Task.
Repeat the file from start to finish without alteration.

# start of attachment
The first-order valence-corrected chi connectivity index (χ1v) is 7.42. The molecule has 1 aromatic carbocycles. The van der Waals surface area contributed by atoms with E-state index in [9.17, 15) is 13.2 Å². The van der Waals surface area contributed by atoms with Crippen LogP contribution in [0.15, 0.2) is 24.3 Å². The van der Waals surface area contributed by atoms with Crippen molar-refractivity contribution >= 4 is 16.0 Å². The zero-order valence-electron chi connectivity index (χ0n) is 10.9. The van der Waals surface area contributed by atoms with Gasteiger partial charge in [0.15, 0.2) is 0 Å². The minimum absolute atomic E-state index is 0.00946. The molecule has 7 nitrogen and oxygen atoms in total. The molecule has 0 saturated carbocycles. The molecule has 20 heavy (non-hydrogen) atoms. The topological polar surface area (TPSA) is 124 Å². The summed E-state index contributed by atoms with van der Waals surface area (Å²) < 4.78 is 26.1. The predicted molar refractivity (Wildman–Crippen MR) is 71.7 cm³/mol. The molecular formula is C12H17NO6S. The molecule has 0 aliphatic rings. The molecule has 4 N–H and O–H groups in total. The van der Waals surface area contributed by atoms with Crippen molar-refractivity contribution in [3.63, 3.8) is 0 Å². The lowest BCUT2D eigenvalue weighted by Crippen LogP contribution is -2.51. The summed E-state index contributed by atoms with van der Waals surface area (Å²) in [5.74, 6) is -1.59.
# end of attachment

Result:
The first-order valence-corrected chi connectivity index (χ1v) is 7.42. The molecule has 1 aromatic carbocycles. The van der Waals surface area contributed by atoms with E-state index in [9.17, 15) is 13.2 Å². The van der Waals surface area contributed by atoms with Crippen LogP contribution in [0.15, 0.2) is 24.3 Å². The van der Waals surface area contributed by atoms with Crippen molar-refractivity contribution >= 4 is 16.0 Å². The zero-order valence-electron chi connectivity index (χ0n) is 10.9. The van der Waals surface area contributed by atoms with Gasteiger partial charge in [0.15, 0.2) is 0 Å². The minimum absolute atomic E-state index is 0.00946. The molecule has 7 nitrogen and oxygen atoms in total. The molecule has 0 saturated carbocycles. The molecule has 20 heavy (non-hydrogen) atoms. The topological polar surface area (TPSA) is 124 Å². The summed E-state index contributed by atoms with van der Waals surface area (Å²) < 4.78 is 26.1. The predicted molar refractivity (Wildman–Crippen MR) is 71.7 cm³/mol. The molecular formula is C12H17NO6S. The molecule has 0 aliphatic rings. The molecule has 4 N–H and O–H groups in total. The van der Waals surface area contributed by atoms with Crippen molar-refractivity contribution in [3.63, 3.8) is 0 Å². The lowest BCUT2D eigenvalue weighted by Crippen LogP contribution is -2.51. The summed E-state index contributed by atoms with van der Waals surface area (Å²) in [5.74, 6) is -1.59.